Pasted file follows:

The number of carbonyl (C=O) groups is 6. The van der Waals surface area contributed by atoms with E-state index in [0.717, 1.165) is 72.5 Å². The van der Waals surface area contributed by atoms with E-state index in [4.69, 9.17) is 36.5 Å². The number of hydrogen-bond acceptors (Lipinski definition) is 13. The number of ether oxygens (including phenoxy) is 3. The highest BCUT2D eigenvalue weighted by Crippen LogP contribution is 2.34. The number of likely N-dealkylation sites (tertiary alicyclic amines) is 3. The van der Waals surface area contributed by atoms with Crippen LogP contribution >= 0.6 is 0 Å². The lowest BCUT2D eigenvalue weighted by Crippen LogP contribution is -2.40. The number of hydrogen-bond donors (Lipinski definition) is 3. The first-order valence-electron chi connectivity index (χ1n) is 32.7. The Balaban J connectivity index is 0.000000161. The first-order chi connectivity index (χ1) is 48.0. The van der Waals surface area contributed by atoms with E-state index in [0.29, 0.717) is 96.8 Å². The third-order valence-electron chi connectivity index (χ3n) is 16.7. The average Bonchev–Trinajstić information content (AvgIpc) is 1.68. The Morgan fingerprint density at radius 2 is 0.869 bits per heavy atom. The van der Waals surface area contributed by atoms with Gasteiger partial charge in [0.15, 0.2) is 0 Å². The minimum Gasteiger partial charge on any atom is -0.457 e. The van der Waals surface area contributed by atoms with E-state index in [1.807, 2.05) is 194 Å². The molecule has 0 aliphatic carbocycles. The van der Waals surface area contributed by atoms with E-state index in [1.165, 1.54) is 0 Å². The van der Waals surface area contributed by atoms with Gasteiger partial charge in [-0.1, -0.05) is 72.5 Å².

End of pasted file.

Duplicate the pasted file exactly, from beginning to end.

The number of carbonyl (C=O) groups is 6. The van der Waals surface area contributed by atoms with E-state index in [0.717, 1.165) is 72.5 Å². The van der Waals surface area contributed by atoms with E-state index in [4.69, 9.17) is 36.5 Å². The number of hydrogen-bond acceptors (Lipinski definition) is 13. The number of ether oxygens (including phenoxy) is 3. The highest BCUT2D eigenvalue weighted by Crippen LogP contribution is 2.34. The number of likely N-dealkylation sites (tertiary alicyclic amines) is 3. The van der Waals surface area contributed by atoms with Crippen LogP contribution >= 0.6 is 0 Å². The lowest BCUT2D eigenvalue weighted by Crippen LogP contribution is -2.40. The number of hydrogen-bond donors (Lipinski definition) is 3. The first-order valence-electron chi connectivity index (χ1n) is 32.7. The Balaban J connectivity index is 0.000000161. The first-order chi connectivity index (χ1) is 48.0. The van der Waals surface area contributed by atoms with E-state index in [0.29, 0.717) is 96.8 Å². The third-order valence-electron chi connectivity index (χ3n) is 16.7. The average Bonchev–Trinajstić information content (AvgIpc) is 1.68. The Morgan fingerprint density at radius 2 is 0.869 bits per heavy atom. The van der Waals surface area contributed by atoms with Gasteiger partial charge in [0.15, 0.2) is 0 Å². The minimum Gasteiger partial charge on any atom is -0.457 e. The van der Waals surface area contributed by atoms with E-state index in [1.807, 2.05) is 194 Å². The molecule has 0 aliphatic carbocycles. The van der Waals surface area contributed by atoms with E-state index in [1.165, 1.54) is 0 Å². The van der Waals surface area contributed by atoms with Gasteiger partial charge in [-0.1, -0.05) is 72.5 Å².